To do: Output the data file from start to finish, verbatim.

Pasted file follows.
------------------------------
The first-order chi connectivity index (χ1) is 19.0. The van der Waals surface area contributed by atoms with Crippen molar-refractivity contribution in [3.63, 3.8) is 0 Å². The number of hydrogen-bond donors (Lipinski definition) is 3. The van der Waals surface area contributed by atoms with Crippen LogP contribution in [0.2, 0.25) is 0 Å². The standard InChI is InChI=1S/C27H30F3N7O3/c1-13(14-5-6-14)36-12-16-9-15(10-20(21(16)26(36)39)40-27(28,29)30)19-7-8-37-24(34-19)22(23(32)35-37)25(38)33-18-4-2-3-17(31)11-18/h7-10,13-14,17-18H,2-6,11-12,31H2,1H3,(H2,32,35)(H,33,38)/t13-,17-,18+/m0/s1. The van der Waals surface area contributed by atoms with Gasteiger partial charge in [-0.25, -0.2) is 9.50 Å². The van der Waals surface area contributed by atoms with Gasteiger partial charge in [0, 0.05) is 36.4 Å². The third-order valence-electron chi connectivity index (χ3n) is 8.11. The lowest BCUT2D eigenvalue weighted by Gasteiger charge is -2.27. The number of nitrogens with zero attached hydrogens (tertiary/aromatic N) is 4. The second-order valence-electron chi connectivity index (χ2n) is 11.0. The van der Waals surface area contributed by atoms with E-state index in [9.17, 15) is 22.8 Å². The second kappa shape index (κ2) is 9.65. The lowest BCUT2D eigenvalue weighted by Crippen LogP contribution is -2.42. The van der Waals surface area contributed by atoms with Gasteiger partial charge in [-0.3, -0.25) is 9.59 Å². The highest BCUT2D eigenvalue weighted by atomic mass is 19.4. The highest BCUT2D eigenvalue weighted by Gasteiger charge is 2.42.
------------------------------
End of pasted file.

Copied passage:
The first-order chi connectivity index (χ1) is 19.0. The van der Waals surface area contributed by atoms with Crippen molar-refractivity contribution in [3.63, 3.8) is 0 Å². The number of hydrogen-bond donors (Lipinski definition) is 3. The van der Waals surface area contributed by atoms with Crippen LogP contribution in [0.2, 0.25) is 0 Å². The standard InChI is InChI=1S/C27H30F3N7O3/c1-13(14-5-6-14)36-12-16-9-15(10-20(21(16)26(36)39)40-27(28,29)30)19-7-8-37-24(34-19)22(23(32)35-37)25(38)33-18-4-2-3-17(31)11-18/h7-10,13-14,17-18H,2-6,11-12,31H2,1H3,(H2,32,35)(H,33,38)/t13-,17-,18+/m0/s1. The van der Waals surface area contributed by atoms with Gasteiger partial charge in [-0.25, -0.2) is 9.50 Å². The van der Waals surface area contributed by atoms with Gasteiger partial charge in [0, 0.05) is 36.4 Å². The third-order valence-electron chi connectivity index (χ3n) is 8.11. The lowest BCUT2D eigenvalue weighted by Gasteiger charge is -2.27. The number of nitrogens with zero attached hydrogens (tertiary/aromatic N) is 4. The second-order valence-electron chi connectivity index (χ2n) is 11.0. The van der Waals surface area contributed by atoms with E-state index in [9.17, 15) is 22.8 Å². The second kappa shape index (κ2) is 9.65. The lowest BCUT2D eigenvalue weighted by Crippen LogP contribution is -2.42. The van der Waals surface area contributed by atoms with Gasteiger partial charge in [-0.3, -0.25) is 9.59 Å². The highest BCUT2D eigenvalue weighted by atomic mass is 19.4. The highest BCUT2D eigenvalue weighted by Gasteiger charge is 2.42.